The Everglades has four venomous snake species: the eastern diamondback rattlesnake, the dusky pigmy rattlesnake, the cottonmouth, and the coral snake.
All these snakes are dangerous and can cause severe injury or death, which is why it is critical to know more about them when living near a snake-infested area like the Everglades.
Eastern Diamondback Rattlesnake (Crotalus Adamanteus)
The Eastern diamondback rattlesnake is venomous and one of the biggest snakes in North America. It features characteristic brown or reddish-brown coloring, dark brown or black bands, and diamond-shaped markings. Adult rattlers usually grow to lengths of 1.8 to 2.4 meters (5.9 to 7.9 ft), but the largest recorded specimen was 3.05 meters (10 ft).
Dusky Pigmy Rattlesnake (Sistrurus Miliarius Barbouri)
The dusky pigmy rattlesnake is a member of the viper family (Viperidae) and is closely related to the pygmy rattlesnake (Sistrurus miliarius). It is a small snake, measuring 12 to 20 inches long. It is dark brown or black, with a series of darker crossbands on its body. The snake’s underside is usually lighter, ranging from cream to white.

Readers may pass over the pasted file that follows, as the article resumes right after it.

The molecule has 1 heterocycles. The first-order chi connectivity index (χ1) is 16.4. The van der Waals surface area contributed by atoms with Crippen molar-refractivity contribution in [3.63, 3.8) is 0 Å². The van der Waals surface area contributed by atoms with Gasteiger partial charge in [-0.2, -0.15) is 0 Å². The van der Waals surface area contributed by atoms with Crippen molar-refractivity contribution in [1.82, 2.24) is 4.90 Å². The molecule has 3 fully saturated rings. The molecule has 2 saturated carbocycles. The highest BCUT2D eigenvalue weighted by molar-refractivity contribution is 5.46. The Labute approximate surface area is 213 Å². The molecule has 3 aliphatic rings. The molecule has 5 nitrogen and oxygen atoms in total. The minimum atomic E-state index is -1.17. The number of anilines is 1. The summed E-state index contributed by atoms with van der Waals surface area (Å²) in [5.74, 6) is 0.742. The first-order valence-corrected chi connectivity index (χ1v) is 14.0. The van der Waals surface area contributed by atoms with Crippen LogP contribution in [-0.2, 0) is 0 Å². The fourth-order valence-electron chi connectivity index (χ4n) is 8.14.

Florida Cottonmouth (Agkistrodon Piscivorus Conanti)
The Florida cottonmouth is a large snake, averaging 3 to 4 feet long, with some individuals reaching up to 6 feet. Florida cottonmouths are heavy-bodied with thick tails. Their color varies, but they are typically brown or black with dark crossbands or bands on the body with a white internal mouth, hence the common name “cottonmouth.”
It is a semi-aquatic snake and is often found near bodies of water such as lakes, rivers, and swamps.
Living Near A Snake Infested Area Means Living Near The Eastern Coral Snake (Micrurus Fulvius Fulvius)
The eastern coral snake is high on the list as one of the most dangerous snakes in the United States due to its highly potent venom. It is a small snake, with adults typically measuring between 2 and 3 feet in length. This slender snake has a narrow head and round pupils with brightly colored bands of black, red, and yellow covering its body.